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LONDON (Reuters) - Nearly nine in 10 financial services executives are struggling to recruit staff with the right skills as regulatory changes boost demand for experts in areas such as compliance and accounting, a report suggested on Monday.
Regulators around the world imposed tighter controls over the financial services industry following the financial crisis, including lifting capital requirements and demanding an improvement in culture and standards. As a result, staff who can interpret new directives and rules are in high demand.
As the rules come into force, banks are increasing staff in areas such as compliance and risk or finance and accounting, said Neil Owen at U.S.-based recruitment firm Robert Half RHI.N, which commissioned the report.
"That spike in demand means that there is a lack of candidates with previous exposure to implementing that kind of change in the market," Owen said.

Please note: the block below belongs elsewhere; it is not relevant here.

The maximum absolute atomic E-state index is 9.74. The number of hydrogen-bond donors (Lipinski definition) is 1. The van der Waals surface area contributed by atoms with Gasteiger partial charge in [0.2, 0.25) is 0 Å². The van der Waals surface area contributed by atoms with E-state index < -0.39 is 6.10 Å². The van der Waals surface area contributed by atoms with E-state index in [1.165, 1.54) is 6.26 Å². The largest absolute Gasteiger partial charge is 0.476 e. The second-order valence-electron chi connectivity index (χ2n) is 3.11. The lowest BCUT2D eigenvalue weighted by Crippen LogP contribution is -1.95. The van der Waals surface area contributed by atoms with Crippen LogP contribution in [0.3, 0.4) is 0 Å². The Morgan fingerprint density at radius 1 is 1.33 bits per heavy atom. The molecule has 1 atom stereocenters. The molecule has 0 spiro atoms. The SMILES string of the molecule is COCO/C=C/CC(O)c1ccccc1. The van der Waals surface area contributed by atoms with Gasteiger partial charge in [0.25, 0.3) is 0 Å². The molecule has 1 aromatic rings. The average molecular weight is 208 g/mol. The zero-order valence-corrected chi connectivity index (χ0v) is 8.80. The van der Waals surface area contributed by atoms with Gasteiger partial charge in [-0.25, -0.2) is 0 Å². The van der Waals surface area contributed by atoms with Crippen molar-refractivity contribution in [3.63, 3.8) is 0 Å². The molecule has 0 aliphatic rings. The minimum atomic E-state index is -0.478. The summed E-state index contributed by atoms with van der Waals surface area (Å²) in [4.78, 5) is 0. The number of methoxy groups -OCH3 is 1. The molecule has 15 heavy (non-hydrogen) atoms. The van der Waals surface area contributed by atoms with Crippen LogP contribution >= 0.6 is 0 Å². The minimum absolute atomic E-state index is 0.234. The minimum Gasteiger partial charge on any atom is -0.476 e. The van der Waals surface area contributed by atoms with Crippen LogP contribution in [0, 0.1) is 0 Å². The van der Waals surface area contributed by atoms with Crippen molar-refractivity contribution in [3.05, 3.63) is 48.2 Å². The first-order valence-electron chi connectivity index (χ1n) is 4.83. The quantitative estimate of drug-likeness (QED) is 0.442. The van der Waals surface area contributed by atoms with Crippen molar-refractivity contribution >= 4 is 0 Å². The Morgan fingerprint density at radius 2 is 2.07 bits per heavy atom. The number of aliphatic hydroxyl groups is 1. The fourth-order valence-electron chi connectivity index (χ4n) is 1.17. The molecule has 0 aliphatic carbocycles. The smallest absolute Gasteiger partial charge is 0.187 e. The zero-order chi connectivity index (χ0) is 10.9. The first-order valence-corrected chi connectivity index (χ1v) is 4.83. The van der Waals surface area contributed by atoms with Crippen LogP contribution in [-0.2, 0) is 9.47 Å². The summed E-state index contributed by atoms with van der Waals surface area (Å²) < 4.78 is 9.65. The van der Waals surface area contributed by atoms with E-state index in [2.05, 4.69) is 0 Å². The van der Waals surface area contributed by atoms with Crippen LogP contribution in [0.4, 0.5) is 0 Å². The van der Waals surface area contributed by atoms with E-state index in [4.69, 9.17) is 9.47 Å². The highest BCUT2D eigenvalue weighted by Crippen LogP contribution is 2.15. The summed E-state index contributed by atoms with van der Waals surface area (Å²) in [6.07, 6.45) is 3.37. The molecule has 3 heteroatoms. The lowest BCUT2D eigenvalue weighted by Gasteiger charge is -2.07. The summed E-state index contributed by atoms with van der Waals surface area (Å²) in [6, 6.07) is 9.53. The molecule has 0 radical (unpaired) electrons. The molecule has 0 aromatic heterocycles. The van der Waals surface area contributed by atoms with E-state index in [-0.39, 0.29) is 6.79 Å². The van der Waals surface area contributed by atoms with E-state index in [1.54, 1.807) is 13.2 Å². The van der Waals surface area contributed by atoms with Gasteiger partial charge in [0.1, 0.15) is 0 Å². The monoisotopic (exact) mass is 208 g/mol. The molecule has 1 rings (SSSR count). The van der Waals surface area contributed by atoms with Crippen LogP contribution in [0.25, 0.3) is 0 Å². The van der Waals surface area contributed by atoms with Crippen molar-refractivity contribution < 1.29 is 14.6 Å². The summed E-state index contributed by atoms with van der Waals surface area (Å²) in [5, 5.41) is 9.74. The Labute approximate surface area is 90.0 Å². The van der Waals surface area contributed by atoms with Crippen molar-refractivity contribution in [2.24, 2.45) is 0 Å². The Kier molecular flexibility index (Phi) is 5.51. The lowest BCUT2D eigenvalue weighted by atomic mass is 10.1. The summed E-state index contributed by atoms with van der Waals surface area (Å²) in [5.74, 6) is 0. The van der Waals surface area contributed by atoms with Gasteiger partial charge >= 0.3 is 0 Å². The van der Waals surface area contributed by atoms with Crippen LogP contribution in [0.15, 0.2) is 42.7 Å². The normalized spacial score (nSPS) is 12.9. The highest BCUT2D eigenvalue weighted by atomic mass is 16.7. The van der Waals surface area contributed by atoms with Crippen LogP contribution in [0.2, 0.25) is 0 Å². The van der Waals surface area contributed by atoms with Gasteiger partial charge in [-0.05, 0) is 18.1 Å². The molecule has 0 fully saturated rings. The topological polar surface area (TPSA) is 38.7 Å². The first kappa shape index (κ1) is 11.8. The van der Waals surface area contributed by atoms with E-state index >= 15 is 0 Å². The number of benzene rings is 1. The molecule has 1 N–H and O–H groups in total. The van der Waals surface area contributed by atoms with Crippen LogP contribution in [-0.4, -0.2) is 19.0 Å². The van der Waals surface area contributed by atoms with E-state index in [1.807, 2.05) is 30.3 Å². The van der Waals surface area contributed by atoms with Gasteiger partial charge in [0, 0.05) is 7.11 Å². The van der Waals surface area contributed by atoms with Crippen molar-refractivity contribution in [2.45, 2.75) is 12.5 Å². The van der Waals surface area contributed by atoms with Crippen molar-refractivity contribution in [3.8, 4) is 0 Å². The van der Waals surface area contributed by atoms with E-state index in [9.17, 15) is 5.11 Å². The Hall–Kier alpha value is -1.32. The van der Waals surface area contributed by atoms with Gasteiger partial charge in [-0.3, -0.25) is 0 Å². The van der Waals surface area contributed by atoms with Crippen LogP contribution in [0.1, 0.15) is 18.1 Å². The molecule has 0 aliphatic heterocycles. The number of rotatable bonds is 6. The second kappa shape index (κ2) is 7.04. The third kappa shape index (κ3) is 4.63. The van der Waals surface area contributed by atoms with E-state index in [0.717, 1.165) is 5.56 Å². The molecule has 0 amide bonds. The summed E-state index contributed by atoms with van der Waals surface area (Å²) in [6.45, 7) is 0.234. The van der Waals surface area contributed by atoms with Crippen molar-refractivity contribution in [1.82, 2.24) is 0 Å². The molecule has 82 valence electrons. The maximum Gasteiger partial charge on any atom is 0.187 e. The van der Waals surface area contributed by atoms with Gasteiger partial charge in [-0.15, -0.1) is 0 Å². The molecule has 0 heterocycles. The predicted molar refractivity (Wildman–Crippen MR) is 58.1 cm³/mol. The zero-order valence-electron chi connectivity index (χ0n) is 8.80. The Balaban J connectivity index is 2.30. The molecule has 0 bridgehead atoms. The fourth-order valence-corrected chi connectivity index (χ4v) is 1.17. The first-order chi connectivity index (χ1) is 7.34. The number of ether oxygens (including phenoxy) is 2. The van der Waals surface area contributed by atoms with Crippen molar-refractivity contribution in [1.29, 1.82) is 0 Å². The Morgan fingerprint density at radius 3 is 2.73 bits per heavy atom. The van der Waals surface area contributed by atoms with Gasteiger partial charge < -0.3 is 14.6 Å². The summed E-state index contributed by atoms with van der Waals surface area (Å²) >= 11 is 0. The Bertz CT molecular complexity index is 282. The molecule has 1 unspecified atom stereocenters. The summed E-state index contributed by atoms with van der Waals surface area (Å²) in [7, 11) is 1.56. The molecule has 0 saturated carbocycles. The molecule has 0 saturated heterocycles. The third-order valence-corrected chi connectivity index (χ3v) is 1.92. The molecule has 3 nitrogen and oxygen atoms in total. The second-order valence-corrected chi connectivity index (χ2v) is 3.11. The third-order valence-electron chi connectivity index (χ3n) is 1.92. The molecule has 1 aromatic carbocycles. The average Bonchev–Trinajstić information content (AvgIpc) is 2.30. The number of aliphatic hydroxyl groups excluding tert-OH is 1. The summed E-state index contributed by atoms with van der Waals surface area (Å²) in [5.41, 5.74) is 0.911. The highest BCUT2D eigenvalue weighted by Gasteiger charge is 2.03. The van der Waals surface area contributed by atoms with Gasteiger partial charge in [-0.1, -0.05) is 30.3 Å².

Robert Half's global hiring report was based on a survey of 1,100 senior executives from Hong Kong, Singapore, Germany, the United States, Canada, Britain and France, where most of the world's largest financial centers are located.
The talent shortage appeared to be worst in Asia. In Hong Kong, 95 percent of those surveyed reported recruiting difficulties, while in Singapore the figure stood at 93 percent.
In the United States, staff who can interpret anti-money laundering rules are in particular high demand, Owen said.
Reporting by Clare Hutchison; Editing by Tom Pfeiffer